Let’s just say that there’s a reason why in 2018 I started calling the Republican Party the “antivaccine party.”
As an aside, I’ve frequently pointed out that the common narrative that the antivaccine movement is primarily a bunch of crunchy, hippy-dippy lefties was never correct, despite its promulgation several years ago by people like Samantha Bee, who really should have known better. Fortunately, Haelle doesn’t fall into this trap, noting about the fight over SB 277:
Anti-vaccine activists of all political stripes pushed back — hard — against the bill. When they found that inaccurate claims about vaccines didn’t sway California legislators, they shifted gears and asserted that removing nonmedical exemptions impinged on their freedom to raise their children as they wanted. In the late-Tea Party era, that argument had traction.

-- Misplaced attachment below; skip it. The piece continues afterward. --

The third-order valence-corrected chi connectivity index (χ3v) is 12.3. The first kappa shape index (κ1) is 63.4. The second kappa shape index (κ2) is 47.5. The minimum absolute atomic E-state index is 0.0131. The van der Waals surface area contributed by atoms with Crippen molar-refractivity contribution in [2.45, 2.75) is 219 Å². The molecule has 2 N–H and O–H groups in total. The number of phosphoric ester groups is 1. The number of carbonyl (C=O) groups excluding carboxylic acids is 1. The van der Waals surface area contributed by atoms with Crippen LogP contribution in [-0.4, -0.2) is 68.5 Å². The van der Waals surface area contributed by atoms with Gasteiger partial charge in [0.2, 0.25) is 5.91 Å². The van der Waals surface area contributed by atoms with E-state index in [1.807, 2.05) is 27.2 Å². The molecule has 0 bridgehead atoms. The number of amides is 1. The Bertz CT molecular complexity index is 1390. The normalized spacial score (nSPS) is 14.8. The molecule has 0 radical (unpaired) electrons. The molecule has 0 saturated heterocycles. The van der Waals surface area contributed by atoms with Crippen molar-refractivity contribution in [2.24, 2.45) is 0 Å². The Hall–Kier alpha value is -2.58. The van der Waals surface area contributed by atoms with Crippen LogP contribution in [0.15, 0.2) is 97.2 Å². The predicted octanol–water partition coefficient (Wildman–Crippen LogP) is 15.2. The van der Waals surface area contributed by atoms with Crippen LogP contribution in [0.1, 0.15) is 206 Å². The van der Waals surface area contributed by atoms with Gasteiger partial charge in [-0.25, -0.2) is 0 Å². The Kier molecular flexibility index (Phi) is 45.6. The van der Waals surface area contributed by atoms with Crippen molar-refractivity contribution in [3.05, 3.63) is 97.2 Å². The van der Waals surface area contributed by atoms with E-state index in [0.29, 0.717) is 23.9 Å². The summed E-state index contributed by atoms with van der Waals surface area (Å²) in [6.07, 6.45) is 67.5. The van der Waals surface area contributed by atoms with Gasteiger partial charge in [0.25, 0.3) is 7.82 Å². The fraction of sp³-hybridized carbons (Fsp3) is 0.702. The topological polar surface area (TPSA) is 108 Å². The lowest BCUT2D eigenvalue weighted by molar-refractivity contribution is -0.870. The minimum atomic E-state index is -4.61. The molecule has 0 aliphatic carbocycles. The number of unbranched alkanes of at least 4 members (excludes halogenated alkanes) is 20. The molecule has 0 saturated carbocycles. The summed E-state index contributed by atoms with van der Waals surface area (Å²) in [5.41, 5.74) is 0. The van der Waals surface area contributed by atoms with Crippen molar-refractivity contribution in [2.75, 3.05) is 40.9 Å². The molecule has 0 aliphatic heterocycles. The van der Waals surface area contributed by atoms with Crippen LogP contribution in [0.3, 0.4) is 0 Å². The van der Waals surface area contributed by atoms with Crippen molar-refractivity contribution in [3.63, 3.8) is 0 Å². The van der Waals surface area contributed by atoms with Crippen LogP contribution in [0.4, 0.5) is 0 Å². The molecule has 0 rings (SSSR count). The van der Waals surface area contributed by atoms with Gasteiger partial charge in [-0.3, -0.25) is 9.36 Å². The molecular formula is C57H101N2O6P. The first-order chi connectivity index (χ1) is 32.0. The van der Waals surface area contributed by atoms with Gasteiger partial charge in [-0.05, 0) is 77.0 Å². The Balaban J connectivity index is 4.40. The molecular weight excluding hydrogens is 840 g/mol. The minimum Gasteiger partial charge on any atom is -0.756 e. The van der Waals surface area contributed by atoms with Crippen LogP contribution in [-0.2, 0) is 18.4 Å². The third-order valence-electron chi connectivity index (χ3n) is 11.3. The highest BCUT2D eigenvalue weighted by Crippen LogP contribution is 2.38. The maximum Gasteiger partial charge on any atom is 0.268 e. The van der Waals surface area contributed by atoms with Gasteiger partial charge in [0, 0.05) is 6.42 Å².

I’ve been discussing this very tactic for years and years now. Again, appeals to “parental choice,” “freedom,” and fear of government overreach have been a part of antivaccine messaging ever since I started paying close attention to the antivaccine movement around the turn of the millennium. I had even noticed increasing appeals to these messages before the Disneyland measles outbreak. However, as Haelle points out, SB 277 was a sea change. Before SB 277, right wing populist messaging, although a prominent part of antivaccine propaganda, was not dominant. Afterward, it rapidly became dominant, to the point that by 2019, a few months before the pandemic hit, antivaxxers in California were teaming up with right-wing militia groups. As Haelle documents, this team-up has become, more or less, a fusion, to the point where conservatives who are “not antivax enough” risk backlash from the GOP base.